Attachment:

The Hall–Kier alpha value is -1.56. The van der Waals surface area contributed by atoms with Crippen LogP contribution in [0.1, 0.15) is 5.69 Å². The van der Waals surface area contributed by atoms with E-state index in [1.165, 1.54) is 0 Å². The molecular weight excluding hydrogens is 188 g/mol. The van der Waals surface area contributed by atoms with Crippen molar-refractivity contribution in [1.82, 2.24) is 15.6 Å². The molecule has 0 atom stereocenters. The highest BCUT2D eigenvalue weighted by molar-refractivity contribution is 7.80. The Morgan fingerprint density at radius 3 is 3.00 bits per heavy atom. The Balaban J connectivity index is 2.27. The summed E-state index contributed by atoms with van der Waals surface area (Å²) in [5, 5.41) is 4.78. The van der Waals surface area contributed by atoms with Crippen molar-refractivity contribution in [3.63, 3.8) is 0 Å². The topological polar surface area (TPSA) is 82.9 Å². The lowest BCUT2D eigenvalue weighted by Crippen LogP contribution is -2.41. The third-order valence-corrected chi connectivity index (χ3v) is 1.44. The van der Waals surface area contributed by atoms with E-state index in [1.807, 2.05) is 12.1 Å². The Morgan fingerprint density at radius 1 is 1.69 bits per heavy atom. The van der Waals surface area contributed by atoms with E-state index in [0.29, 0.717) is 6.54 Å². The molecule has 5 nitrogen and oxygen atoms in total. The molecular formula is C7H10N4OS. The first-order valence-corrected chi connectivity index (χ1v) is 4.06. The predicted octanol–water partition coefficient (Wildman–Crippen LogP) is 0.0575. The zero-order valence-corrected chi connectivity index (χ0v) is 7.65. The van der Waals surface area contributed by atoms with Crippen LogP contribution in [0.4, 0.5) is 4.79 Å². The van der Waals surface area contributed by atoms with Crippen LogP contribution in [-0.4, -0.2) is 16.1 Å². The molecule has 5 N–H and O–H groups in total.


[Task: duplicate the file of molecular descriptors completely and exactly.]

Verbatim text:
The Hall–Kier alpha value is -1.56. The van der Waals surface area contributed by atoms with Crippen LogP contribution in [0.1, 0.15) is 5.69 Å². The van der Waals surface area contributed by atoms with E-state index in [1.165, 1.54) is 0 Å². The molecular weight excluding hydrogens is 188 g/mol. The van der Waals surface area contributed by atoms with Crippen molar-refractivity contribution in [1.82, 2.24) is 15.6 Å². The molecule has 0 atom stereocenters. The highest BCUT2D eigenvalue weighted by molar-refractivity contribution is 7.80. The Morgan fingerprint density at radius 3 is 3.00 bits per heavy atom. The Balaban J connectivity index is 2.27. The summed E-state index contributed by atoms with van der Waals surface area (Å²) in [5, 5.41) is 4.78. The van der Waals surface area contributed by atoms with Crippen molar-refractivity contribution in [3.63, 3.8) is 0 Å². The topological polar surface area (TPSA) is 82.9 Å². The lowest BCUT2D eigenvalue weighted by Crippen LogP contribution is -2.41. The third-order valence-corrected chi connectivity index (χ3v) is 1.44. The van der Waals surface area contributed by atoms with E-state index in [1.807, 2.05) is 12.1 Å². The Morgan fingerprint density at radius 1 is 1.69 bits per heavy atom. The van der Waals surface area contributed by atoms with E-state index in [0.29, 0.717) is 6.54 Å². The molecule has 5 nitrogen and oxygen atoms in total. The molecular formula is C7H10N4OS. The first-order valence-corrected chi connectivity index (χ1v) is 4.06. The predicted octanol–water partition coefficient (Wildman–Crippen LogP) is 0.0575. The zero-order valence-corrected chi connectivity index (χ0v) is 7.65. The van der Waals surface area contributed by atoms with Crippen LogP contribution in [0.4, 0.5) is 4.79 Å². The van der Waals surface area contributed by atoms with Crippen LogP contribution in [-0.4, -0.2) is 16.1 Å². The molecule has 5 N–H and O–H groups in total.